Orders to the nation's durable goods manufacturers fell 1.9 percent in April, the third drop in four months, as declining aircraft orders offset an increase in cars and trucks.
The Commerce Department Friday said orders totaled a seasonally adjusted $166 billion, down from $169.3 billion in March.But when the transportation component was excluded, orders rose 1.7 percent, the fourth increase in five months and the largest since a 2.1 percent jump last October.
And the department noted that for the year to date, orders were 3.6 percent above the first four months in 1995.
Orders are considered a key gauge of the nation's manufacturing sector, and an increase could lead to greater production and more jobs.
Durable goods are items such as automobiles and aircraft expected to last more than three years.
Manufacturing has been weak for months and recent reports remain mixed.
Industrial production rebounded in April from an automobile-strike related downturn in March. And the nation's purchasing managers said in a survey that manufacturing strengthened in April for the first time in nine months, although at an extremely slow pace.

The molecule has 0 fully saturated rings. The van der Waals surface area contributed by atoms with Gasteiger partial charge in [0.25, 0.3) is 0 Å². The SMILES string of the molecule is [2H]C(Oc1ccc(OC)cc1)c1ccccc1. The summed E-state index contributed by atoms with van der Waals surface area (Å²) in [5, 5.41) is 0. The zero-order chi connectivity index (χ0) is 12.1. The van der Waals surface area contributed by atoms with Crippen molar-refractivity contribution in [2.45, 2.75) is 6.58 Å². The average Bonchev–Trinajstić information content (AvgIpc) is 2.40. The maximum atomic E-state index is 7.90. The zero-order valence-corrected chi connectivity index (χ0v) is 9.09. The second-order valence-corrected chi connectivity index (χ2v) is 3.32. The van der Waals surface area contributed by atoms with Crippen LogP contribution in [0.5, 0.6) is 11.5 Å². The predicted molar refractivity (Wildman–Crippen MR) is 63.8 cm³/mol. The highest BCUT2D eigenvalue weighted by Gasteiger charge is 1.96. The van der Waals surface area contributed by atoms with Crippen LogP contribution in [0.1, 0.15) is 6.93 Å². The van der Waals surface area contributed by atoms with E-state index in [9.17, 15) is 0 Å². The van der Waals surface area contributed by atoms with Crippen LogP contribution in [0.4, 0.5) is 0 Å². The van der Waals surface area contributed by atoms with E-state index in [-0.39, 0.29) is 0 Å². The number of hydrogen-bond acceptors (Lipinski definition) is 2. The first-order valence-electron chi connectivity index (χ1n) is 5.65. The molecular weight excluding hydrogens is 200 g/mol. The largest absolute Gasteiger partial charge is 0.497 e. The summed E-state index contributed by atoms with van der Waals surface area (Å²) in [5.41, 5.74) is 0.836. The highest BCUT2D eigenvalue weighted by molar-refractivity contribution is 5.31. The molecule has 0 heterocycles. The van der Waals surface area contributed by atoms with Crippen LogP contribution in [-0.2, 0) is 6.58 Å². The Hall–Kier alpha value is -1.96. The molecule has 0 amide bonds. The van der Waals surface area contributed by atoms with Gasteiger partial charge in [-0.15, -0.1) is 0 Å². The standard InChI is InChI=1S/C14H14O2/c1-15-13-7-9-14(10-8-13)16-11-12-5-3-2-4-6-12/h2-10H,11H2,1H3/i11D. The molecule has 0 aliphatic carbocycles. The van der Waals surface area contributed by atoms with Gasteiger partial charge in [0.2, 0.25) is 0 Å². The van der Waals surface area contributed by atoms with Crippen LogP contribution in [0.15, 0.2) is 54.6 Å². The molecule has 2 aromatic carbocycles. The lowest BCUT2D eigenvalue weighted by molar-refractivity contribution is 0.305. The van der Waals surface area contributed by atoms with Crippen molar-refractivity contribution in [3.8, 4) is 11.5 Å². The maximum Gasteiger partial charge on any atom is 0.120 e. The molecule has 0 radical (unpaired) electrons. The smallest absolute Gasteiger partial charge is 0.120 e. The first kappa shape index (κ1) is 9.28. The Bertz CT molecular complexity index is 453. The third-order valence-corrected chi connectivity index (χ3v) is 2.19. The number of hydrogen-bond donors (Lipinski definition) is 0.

But the government reported that manufacturing jobs continued to decline in April, with 17,000 payroll slots lost.
Transportation orders plunged 12.6 percent, unable to sustain a surge in aircraft that resulted in a 14.6 percent gain in March. Motor vehicle orders were up, however.
Defense orders, which contributed to much of March's transportation gain, fell 35.1 percent in April. They had jumped 62.9 percent a month earlier. Excluding the military category, orders were unchanged.
Orders for industrial machinery and equipment rose 0.9 percent but failed to erase a 4.5 percent loss in March. Primary metals orders were up 7 percent after falling 3.7 percent the previous month.
But orders for electronic and other electrical equipment were down 2.7 percent, partially wiping out a 4.8 percent gain in March.
And orders for non-military capital goods excluding aircraft fell in April for a second straight month, down 2.8 percent after falling 1.8 percent in March.
These orders often are a barometer of business plans to expand and modernize and have been a major stimulus to economic growth in recent years.
The backlog of unfilled orders dipped 0.2 percent after rising 1.2 percent in March. It was the first decline since last August. A growing backlog suggests more jobs and longer production lines may be needed to meet demand.
But shipments, a barometer of current activity, rose 1.8 percent in April, the second increase in three months.